Am I Making Myself Clear?

Transparent Teaching

How often have you read through a batch of student work, wondering how they managed to miss the point of an assignment you’d explained so clearly? Because we’ve all acquired expert blind spots in our respective fields, what seems so obvious to us is often a mystery to our students, who may spend all semester trying to figure out what each professor “wants.”

Students will learn more, and we’ll be better satisfied with their work, when we help them to focus their cognitive resources on the task at hand, rather than squandering energy trying to decipher the instructions. The TILTprogram has developed a Transparent Assignment Template that helps us define assignments and our expectations more clearly for students.

Making assignments more transparent can improve student motivation: it can help them see the value in what they are doing, and show them how to succeed if they work hard (Ambrose et al, 2010). It has also been demonstrated to reduce achievement gaps, putting minoritized and first-generation students on the same footing with those who already know the ropes (Winkelmes, 2016).

The template helps us make explicit (for ourselves and for our students) three important aspects of each assignment: the purpose, the task, and the criteria for success.


  • What is the instructional purpose of this assignment? What knowledge and skills will students gain from doing it?
  • Why complete it at this point in the course? How does it relate to other coursework and assessments?
  • How are the knowledge and skills gained significant beyond the course: in later courses, a career, or in life?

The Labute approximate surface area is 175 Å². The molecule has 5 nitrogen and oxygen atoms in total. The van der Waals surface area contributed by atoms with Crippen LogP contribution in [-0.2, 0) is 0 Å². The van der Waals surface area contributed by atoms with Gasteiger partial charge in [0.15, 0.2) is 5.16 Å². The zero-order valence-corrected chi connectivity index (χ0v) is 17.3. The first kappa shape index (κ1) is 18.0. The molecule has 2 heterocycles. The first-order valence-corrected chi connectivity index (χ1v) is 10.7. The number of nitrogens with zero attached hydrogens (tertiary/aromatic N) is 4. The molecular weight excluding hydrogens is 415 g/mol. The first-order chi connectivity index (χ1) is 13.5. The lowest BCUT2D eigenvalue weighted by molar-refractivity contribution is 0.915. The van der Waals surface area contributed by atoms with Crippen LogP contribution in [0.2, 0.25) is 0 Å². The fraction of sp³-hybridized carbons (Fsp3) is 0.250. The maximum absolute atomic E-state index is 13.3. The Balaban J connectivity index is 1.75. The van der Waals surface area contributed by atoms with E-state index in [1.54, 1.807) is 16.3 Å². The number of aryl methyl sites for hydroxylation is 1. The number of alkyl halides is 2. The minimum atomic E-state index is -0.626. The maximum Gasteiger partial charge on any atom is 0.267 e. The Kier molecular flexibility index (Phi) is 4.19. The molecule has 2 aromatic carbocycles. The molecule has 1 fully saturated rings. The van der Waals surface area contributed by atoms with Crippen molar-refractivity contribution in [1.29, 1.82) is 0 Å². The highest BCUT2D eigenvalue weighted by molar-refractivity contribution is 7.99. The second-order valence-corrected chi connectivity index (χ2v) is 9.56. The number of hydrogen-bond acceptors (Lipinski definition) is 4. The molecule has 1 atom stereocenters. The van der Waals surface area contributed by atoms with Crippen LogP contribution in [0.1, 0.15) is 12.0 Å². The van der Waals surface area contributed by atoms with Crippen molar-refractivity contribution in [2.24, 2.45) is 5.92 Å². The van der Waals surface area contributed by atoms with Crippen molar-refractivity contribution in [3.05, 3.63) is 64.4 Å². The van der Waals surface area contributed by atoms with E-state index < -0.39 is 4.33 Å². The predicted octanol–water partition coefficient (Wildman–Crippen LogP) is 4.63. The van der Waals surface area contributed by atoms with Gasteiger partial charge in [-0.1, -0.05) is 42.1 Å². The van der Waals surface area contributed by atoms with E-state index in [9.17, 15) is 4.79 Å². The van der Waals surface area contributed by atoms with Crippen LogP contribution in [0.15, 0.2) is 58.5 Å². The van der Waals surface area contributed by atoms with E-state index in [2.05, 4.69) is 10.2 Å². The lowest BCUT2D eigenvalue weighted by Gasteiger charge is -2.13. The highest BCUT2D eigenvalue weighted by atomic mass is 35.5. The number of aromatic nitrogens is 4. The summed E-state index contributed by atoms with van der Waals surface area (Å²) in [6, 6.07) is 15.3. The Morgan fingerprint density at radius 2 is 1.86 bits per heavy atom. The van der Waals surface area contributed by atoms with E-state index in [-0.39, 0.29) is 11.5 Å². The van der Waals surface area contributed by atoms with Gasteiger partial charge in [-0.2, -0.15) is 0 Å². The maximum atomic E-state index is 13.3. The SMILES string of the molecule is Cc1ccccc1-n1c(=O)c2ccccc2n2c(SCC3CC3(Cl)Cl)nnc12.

• What exactly do you want students to do, perform, or create?
  • What kind of thinking should the task involve?
  • Will students understand your description of the task? What concepts or processes need to be defined?
  • What is the process for completing the task? When and how should students complete each step? What support or resources might they need to do so?


  • What does successful performance look like?
  • What are the characteristics of an excellent final product?
  • Where can students find annotated examples? How can they analyze and evaluate examples themselves?

Some of our colleagues have shared a concern that making instructions and standards too explicit may stifle students’ creativity, but transparency does not mean reducing an assignment to a checklist, and students insist that they produce their best work when they have a clearer understanding of the assignment.

If you’d like to revise your project descriptions, the examples and resources on the TILT website (including sample assignments that are and are not transparent) may be very useful. You might also consult your best focus group: your students. For more ideas, please consider joining us on Monday, September 17, from 12-2, for our Learning-Centered Assignment Design workshop, or sign up for the Engaging Ideas reading group. We can also provide individual support as you generate great assignments and in-class exercises, so please contact us with your questions. We look forward to working with you!